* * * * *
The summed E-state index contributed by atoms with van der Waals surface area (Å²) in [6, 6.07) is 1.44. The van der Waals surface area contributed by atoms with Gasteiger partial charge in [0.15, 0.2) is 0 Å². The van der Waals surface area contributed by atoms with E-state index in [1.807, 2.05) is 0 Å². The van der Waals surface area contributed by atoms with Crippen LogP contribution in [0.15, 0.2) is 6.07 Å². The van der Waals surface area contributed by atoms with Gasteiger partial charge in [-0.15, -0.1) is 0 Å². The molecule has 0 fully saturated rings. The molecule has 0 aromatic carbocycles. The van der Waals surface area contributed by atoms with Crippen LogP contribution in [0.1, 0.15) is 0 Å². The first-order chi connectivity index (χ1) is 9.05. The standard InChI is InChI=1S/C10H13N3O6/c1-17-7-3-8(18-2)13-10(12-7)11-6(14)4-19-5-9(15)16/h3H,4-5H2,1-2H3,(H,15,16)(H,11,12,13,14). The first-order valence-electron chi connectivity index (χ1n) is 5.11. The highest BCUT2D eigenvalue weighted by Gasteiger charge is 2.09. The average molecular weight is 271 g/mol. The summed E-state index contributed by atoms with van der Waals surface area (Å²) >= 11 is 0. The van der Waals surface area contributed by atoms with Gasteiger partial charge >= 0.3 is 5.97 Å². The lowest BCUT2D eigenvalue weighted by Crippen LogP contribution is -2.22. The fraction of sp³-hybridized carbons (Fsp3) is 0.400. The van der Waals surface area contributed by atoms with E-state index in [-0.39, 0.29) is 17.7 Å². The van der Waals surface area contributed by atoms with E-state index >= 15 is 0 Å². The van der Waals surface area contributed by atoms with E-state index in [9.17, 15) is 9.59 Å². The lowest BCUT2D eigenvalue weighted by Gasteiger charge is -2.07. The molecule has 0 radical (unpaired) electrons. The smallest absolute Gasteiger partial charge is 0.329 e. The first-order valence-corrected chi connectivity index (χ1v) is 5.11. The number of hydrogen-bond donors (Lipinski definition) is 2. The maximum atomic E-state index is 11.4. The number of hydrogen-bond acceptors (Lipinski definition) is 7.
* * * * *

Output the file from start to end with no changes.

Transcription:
The summed E-state index contributed by atoms with van der Waals surface area (Å²) in [6, 6.07) is 1.44. The van der Waals surface area contributed by atoms with Gasteiger partial charge in [0.15, 0.2) is 0 Å². The van der Waals surface area contributed by atoms with E-state index in [1.807, 2.05) is 0 Å². The van der Waals surface area contributed by atoms with Crippen LogP contribution in [0.15, 0.2) is 6.07 Å². The van der Waals surface area contributed by atoms with Gasteiger partial charge in [-0.15, -0.1) is 0 Å². The molecule has 0 fully saturated rings. The molecule has 0 aromatic carbocycles. The van der Waals surface area contributed by atoms with Crippen LogP contribution in [0.1, 0.15) is 0 Å². The first-order chi connectivity index (χ1) is 9.05. The standard InChI is InChI=1S/C10H13N3O6/c1-17-7-3-8(18-2)13-10(12-7)11-6(14)4-19-5-9(15)16/h3H,4-5H2,1-2H3,(H,15,16)(H,11,12,13,14). The first-order valence-electron chi connectivity index (χ1n) is 5.11. The highest BCUT2D eigenvalue weighted by Gasteiger charge is 2.09. The average molecular weight is 271 g/mol. The summed E-state index contributed by atoms with van der Waals surface area (Å²) >= 11 is 0. The van der Waals surface area contributed by atoms with Gasteiger partial charge >= 0.3 is 5.97 Å². The lowest BCUT2D eigenvalue weighted by Crippen LogP contribution is -2.22. The fraction of sp³-hybridized carbons (Fsp3) is 0.400. The van der Waals surface area contributed by atoms with E-state index in [-0.39, 0.29) is 17.7 Å². The van der Waals surface area contributed by atoms with E-state index >= 15 is 0 Å². The van der Waals surface area contributed by atoms with E-state index in [9.17, 15) is 9.59 Å². The lowest BCUT2D eigenvalue weighted by Gasteiger charge is -2.07. The molecule has 0 radical (unpaired) electrons. The smallest absolute Gasteiger partial charge is 0.329 e. The first-order valence-corrected chi connectivity index (χ1v) is 5.11. The number of hydrogen-bond donors (Lipinski definition) is 2. The maximum atomic E-state index is 11.4. The number of hydrogen-bond acceptors (Lipinski definition) is 7.